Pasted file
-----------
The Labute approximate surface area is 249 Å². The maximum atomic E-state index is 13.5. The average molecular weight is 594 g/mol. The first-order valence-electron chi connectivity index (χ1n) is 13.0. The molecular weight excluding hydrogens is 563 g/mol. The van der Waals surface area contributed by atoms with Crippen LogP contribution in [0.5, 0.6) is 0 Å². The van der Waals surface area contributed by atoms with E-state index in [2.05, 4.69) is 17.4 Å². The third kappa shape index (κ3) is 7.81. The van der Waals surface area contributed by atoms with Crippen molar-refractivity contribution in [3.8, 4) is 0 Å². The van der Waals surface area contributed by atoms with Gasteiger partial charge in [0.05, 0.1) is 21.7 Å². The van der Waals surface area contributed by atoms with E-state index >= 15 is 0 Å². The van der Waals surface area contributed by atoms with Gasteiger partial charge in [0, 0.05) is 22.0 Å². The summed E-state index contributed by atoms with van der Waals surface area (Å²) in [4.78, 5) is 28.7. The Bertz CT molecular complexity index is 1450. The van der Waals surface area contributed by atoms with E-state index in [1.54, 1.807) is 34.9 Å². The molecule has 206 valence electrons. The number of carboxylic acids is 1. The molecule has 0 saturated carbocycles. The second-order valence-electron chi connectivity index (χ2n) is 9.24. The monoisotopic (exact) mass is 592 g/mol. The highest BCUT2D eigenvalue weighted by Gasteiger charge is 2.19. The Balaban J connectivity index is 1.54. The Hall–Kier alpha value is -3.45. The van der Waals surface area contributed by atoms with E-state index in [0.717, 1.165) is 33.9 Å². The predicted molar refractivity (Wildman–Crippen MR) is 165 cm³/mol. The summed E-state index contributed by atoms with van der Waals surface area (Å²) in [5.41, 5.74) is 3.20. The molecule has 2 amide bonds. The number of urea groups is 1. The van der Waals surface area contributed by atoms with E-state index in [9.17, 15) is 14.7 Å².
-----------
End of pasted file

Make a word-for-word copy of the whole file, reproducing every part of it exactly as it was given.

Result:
The Labute approximate surface area is 249 Å². The maximum atomic E-state index is 13.5. The average molecular weight is 594 g/mol. The first-order valence-electron chi connectivity index (χ1n) is 13.0. The molecular weight excluding hydrogens is 563 g/mol. The van der Waals surface area contributed by atoms with Crippen LogP contribution in [0.5, 0.6) is 0 Å². The van der Waals surface area contributed by atoms with E-state index in [2.05, 4.69) is 17.4 Å². The third kappa shape index (κ3) is 7.81. The van der Waals surface area contributed by atoms with Crippen molar-refractivity contribution in [3.8, 4) is 0 Å². The van der Waals surface area contributed by atoms with Gasteiger partial charge in [0.05, 0.1) is 21.7 Å². The van der Waals surface area contributed by atoms with E-state index >= 15 is 0 Å². The van der Waals surface area contributed by atoms with Gasteiger partial charge in [0, 0.05) is 22.0 Å². The summed E-state index contributed by atoms with van der Waals surface area (Å²) in [4.78, 5) is 28.7. The Bertz CT molecular complexity index is 1450. The van der Waals surface area contributed by atoms with E-state index in [1.54, 1.807) is 34.9 Å². The molecule has 206 valence electrons. The number of carboxylic acids is 1. The molecule has 0 saturated carbocycles. The second-order valence-electron chi connectivity index (χ2n) is 9.24. The monoisotopic (exact) mass is 592 g/mol. The highest BCUT2D eigenvalue weighted by Gasteiger charge is 2.19. The Balaban J connectivity index is 1.54. The Hall–Kier alpha value is -3.45. The van der Waals surface area contributed by atoms with E-state index in [0.717, 1.165) is 33.9 Å². The predicted molar refractivity (Wildman–Crippen MR) is 165 cm³/mol. The summed E-state index contributed by atoms with van der Waals surface area (Å²) in [5.41, 5.74) is 3.20. The molecule has 2 amide bonds. The number of urea groups is 1. The van der Waals surface area contributed by atoms with E-state index in [9.17, 15) is 14.7 Å².